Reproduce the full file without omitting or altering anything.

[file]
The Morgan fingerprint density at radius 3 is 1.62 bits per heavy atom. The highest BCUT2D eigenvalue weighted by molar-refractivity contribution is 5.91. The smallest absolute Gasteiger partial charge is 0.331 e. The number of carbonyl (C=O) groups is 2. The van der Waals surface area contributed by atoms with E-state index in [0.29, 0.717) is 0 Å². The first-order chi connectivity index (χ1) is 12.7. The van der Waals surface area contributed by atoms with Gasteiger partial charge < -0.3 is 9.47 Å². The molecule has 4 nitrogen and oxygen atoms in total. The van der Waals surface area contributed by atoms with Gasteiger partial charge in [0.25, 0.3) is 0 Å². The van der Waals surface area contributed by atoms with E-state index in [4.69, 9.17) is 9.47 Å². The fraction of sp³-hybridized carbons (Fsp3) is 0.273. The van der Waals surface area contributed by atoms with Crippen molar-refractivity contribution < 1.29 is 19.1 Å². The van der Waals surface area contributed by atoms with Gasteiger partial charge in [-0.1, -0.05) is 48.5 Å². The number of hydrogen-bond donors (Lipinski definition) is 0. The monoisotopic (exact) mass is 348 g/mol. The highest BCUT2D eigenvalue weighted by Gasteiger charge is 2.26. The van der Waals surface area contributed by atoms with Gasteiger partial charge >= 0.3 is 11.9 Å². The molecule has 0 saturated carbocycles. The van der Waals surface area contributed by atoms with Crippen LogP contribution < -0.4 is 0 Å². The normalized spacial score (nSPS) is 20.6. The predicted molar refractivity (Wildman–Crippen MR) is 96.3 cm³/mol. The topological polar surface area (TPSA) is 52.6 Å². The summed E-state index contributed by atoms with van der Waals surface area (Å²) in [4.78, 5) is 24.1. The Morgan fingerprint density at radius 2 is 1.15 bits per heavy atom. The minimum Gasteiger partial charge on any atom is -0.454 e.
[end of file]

The Morgan fingerprint density at radius 3 is 1.62 bits per heavy atom. The highest BCUT2D eigenvalue weighted by molar-refractivity contribution is 5.91. The smallest absolute Gasteiger partial charge is 0.331 e. The number of carbonyl (C=O) groups is 2. The van der Waals surface area contributed by atoms with E-state index in [0.29, 0.717) is 0 Å². The first-order chi connectivity index (χ1) is 12.7. The van der Waals surface area contributed by atoms with Gasteiger partial charge < -0.3 is 9.47 Å². The molecule has 4 nitrogen and oxygen atoms in total. The van der Waals surface area contributed by atoms with Gasteiger partial charge in [0.25, 0.3) is 0 Å². The van der Waals surface area contributed by atoms with E-state index in [4.69, 9.17) is 9.47 Å². The fraction of sp³-hybridized carbons (Fsp3) is 0.273. The van der Waals surface area contributed by atoms with Crippen molar-refractivity contribution < 1.29 is 19.1 Å². The van der Waals surface area contributed by atoms with Gasteiger partial charge in [-0.1, -0.05) is 48.5 Å². The number of hydrogen-bond donors (Lipinski definition) is 0. The monoisotopic (exact) mass is 348 g/mol. The highest BCUT2D eigenvalue weighted by Gasteiger charge is 2.26. The van der Waals surface area contributed by atoms with Gasteiger partial charge >= 0.3 is 11.9 Å². The molecule has 0 saturated carbocycles. The van der Waals surface area contributed by atoms with Crippen LogP contribution < -0.4 is 0 Å². The normalized spacial score (nSPS) is 20.6. The predicted molar refractivity (Wildman–Crippen MR) is 96.3 cm³/mol. The topological polar surface area (TPSA) is 52.6 Å². The summed E-state index contributed by atoms with van der Waals surface area (Å²) in [4.78, 5) is 24.1. The Morgan fingerprint density at radius 2 is 1.15 bits per heavy atom. The minimum Gasteiger partial charge on any atom is -0.454 e.